Flexible Delivery in Business Schools: A Winning Strategy or Pandora's Box?

Jennifer Sappey, Greg Bamber

    Research output: Book chapter/Published conference paperConference paperpeer-review

    10 Downloads (Pure)

    Abstract

    Public sector reform, with its emphasis on flexibility and client focus, has brought with it pressures to find efficiencies through a re-evaluation of the way in which services are delivered. In response, many universities have developed services that are flexibly delivered. Flexible delivery is lauded by some university administrators as a 'win-win' means of reducing institutional costs by servicing increasing numbers of students, and replacing labour costs with technology, all under the banner of customer responsiveness and learner needs. However, the complexity of flexible delivery as pedagogy, a marketing tool and also a form of work organisation is rarely acknowledged. This paper explores unintended consequences of flexible delivery for the teaching and learning environment through an occupational case study of academics in Australian universities. The study draws on: interviews with academics, academic managers and industry commentators; analysis of university documents; review of government policies; and participant observation.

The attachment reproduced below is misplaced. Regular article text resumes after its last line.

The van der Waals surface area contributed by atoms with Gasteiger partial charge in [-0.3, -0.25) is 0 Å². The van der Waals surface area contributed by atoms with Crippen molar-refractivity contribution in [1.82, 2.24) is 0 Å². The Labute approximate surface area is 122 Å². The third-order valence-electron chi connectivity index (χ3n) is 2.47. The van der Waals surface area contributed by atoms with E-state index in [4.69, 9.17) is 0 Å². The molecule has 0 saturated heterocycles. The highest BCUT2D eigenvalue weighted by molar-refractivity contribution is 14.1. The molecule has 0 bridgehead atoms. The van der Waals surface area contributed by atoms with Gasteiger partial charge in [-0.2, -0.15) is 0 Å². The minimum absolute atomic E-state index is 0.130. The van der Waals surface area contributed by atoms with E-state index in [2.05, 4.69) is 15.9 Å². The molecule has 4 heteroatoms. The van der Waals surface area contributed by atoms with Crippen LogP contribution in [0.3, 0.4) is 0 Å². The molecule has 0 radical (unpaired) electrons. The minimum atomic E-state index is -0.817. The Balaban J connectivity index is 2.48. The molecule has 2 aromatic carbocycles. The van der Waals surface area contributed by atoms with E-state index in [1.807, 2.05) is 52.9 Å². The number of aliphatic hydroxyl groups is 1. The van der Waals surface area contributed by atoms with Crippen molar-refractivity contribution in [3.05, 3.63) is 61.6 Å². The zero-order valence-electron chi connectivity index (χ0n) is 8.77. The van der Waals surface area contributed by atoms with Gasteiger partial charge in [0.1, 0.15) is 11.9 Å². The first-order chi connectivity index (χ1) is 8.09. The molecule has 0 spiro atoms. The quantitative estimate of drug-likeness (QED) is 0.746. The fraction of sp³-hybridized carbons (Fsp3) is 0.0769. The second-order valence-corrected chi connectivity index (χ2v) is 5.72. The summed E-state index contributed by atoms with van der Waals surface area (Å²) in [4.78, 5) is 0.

Original languageEnglish
    Title of host publicationBAM2007
    Subtitle of host publicationManagement research education and business success: Is the future as clear as the past?
    EditorsClare Saunders
    Place of PublicationLondon
    PublisherBAM
    Pages1-23
    Number of pages23
    ISBN (Electronic)0954960831
    Publication statusPublished - 2007
    EventBritish Academy of Management (BAM) Annual Conference - Warwick, United Kingdom, United Kingdom
    Duration: 11 Sep 200713 Sep 2007

    Conference

    ConferenceBritish Academy of Management (BAM) Annual Conference
    Country/TerritoryUnited Kingdom
    Period11/09/0713/09/07

    Fingerprint

    Dive into the research topics of 'Flexible Delivery in Business Schools: A Winning Strategy or Pandora's Box?'. Together they form a unique fingerprint.

    Cite this